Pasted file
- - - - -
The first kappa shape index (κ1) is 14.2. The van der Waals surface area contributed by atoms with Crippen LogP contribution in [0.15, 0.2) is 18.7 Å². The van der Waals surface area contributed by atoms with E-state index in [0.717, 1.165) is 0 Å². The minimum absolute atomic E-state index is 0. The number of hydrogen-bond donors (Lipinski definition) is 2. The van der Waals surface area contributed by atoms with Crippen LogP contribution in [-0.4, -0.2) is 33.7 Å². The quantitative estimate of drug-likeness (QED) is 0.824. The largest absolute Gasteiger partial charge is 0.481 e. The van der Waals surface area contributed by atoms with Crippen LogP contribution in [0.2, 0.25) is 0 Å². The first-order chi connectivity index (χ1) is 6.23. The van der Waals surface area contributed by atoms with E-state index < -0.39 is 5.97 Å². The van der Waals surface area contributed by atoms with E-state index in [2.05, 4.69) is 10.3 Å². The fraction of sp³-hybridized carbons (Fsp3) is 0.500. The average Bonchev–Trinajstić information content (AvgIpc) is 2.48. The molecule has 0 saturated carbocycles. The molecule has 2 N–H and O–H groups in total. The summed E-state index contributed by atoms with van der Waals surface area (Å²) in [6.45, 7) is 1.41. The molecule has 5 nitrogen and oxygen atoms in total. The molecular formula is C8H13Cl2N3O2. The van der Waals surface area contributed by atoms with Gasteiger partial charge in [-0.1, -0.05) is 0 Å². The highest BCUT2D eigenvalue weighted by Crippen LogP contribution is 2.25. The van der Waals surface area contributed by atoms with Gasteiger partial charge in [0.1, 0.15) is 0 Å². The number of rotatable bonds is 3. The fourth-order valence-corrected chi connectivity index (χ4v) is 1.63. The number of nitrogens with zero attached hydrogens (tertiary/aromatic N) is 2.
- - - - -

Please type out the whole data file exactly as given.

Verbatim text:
The first kappa shape index (κ1) is 14.2. The van der Waals surface area contributed by atoms with Crippen LogP contribution in [0.15, 0.2) is 18.7 Å². The van der Waals surface area contributed by atoms with E-state index in [0.717, 1.165) is 0 Å². The minimum absolute atomic E-state index is 0. The number of hydrogen-bond donors (Lipinski definition) is 2. The van der Waals surface area contributed by atoms with Crippen LogP contribution in [-0.4, -0.2) is 33.7 Å². The quantitative estimate of drug-likeness (QED) is 0.824. The largest absolute Gasteiger partial charge is 0.481 e. The van der Waals surface area contributed by atoms with Crippen LogP contribution in [0.2, 0.25) is 0 Å². The first-order chi connectivity index (χ1) is 6.23. The van der Waals surface area contributed by atoms with E-state index < -0.39 is 5.97 Å². The van der Waals surface area contributed by atoms with E-state index in [2.05, 4.69) is 10.3 Å². The fraction of sp³-hybridized carbons (Fsp3) is 0.500. The average Bonchev–Trinajstić information content (AvgIpc) is 2.48. The molecule has 0 saturated carbocycles. The molecule has 2 N–H and O–H groups in total. The summed E-state index contributed by atoms with van der Waals surface area (Å²) in [6.45, 7) is 1.41. The molecule has 5 nitrogen and oxygen atoms in total. The molecular formula is C8H13Cl2N3O2. The van der Waals surface area contributed by atoms with Gasteiger partial charge in [-0.1, -0.05) is 0 Å². The highest BCUT2D eigenvalue weighted by Crippen LogP contribution is 2.25. The van der Waals surface area contributed by atoms with Gasteiger partial charge in [0.1, 0.15) is 0 Å². The number of rotatable bonds is 3. The fourth-order valence-corrected chi connectivity index (χ4v) is 1.63. The number of nitrogens with zero attached hydrogens (tertiary/aromatic N) is 2.